I mean real cured people - patients who survive, improve and live.

Get it? LIFE. Hows THAT for evidence?

Citizen Jimserac
From: Happy Oyster on
On Tue, 23 Feb 2010 19:20:16 -0800 (PST), Citizen Jimserac <jimserac(a)>

>> Homeopaths have been reporting good results when treating infants for
>> common health problems such as teething, colic, eczema, and fever.
>Excellent post!

No, it is not "excellent". it is bloody nonsense.

This I just found in the TG-1 forum:

Tuesday 23 February 2010


You are here: Parliament Home Page > Parliamentary Committees > Commons Science
and Technology Committee > S&T Homeopathy inquiry

Committee Home Page

Science and Technology Committee
Evidence Check 2: Homeopathy

Report published

The Committee published 'Evidence Check 2: Homeopathy', HC 45, its Fourth Report
of Session 2009-10, on Monday 22 February 2010. The report included the oral and
written evidence.


In a report published today, the Science and Technology Committee concludes that
the NHS should cease funding homeopathy. It also concludes that the Medicines
and Healthcare products Regulatory Agency (MHRA) should not allow homeopathic
product labels to make medical claims without evidence of efficacy. As they are
not medicines, homeopathic products should no longer be licensed by the MHRA.

The Committee carried out an evidence check to test if the Government�s policies
on homeopathy were based on sound evidence. The Committee found a mismatch
between the evidence and policy. While the Government acknowledges there is no
evidence that homeopathy works beyond the placebo effect (where a patient gets
better because of their belief in the treatment), it does not intend to change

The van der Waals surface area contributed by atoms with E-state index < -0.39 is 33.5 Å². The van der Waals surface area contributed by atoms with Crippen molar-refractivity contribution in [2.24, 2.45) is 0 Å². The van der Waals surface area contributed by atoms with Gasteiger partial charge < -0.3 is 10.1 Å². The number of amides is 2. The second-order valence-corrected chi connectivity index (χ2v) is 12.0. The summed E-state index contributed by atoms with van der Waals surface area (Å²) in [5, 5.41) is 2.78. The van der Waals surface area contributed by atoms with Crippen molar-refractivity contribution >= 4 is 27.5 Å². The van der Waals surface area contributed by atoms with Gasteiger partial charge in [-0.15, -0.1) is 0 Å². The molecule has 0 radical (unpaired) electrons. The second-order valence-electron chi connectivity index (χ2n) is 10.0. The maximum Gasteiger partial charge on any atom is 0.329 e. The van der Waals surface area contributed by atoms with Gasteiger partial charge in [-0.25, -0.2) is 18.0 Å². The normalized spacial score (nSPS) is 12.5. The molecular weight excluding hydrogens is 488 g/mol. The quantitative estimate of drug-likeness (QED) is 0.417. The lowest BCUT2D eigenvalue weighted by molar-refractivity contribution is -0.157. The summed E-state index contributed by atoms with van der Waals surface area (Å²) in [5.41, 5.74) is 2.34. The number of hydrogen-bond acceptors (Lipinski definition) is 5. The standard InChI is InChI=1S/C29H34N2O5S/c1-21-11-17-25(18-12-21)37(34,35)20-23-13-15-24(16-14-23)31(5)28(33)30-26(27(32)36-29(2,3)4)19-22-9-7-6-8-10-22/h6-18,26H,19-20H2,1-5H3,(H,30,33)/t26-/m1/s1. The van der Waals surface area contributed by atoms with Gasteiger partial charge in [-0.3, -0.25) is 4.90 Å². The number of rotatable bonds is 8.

or review its policies on NHS funding of homeopathy.

The Committee concurred with the Government that the evidence base shows that
homeopathy is not efficacious (that is, it does not work beyond the placebo
effect) and that explanations for why homeopathy would work are scientifically

The Committee concluded-given that the existing scientific literature showed no
good evidence of efficacy-that further clinical trials of homeopathy could not
be justified.

In the Committee�s view, homeopathy is a placebo treatment and the Government
should have a policy on prescribing placebos. The Government is reluctant to
address the appropriateness and ethics of prescribing placebos to patients,
which usually relies on some degree of patient deception. Prescribing of
placebos is not consistent with informed patient choice-which the Government
claims is very important-as it means patients do not have all the information
needed to make choice meaningful.

Beyond ethical issues and the integrity of the doctor-patient relationship,
prescribing pure placebos is bad medicine. Their effect is unreliable and
unpredictable and cannot form the sole basis of any treatment on the NHS.

The report also examines the MHRA licensing regime for homeopathic products. The
Committee is particularly concerned over the introduction of the National Rules
Scheme (NRS) in 2006, as it allows medical indications on the basis of study
reports, literature and homeopathic provings and not on the basis of randomised
controlled trials (RCTs) - the normal requirement for medicines that make
medical claims.

The MHRA�s user-testing of the label for Arnica Montana 30C-the only product
currently licensed under the NRS-was poorly designed, with some parts of the
test little more than a superficial comprehension test of the label and other
parts actively misleading participants to believe that the product contains an
active ingredient.

The product labelling for homeopathic products under all current licensing
schemes fails to inform the public that homeopathic products are sugar pills
containing no active ingredients. The licensing regimes and deficient labelling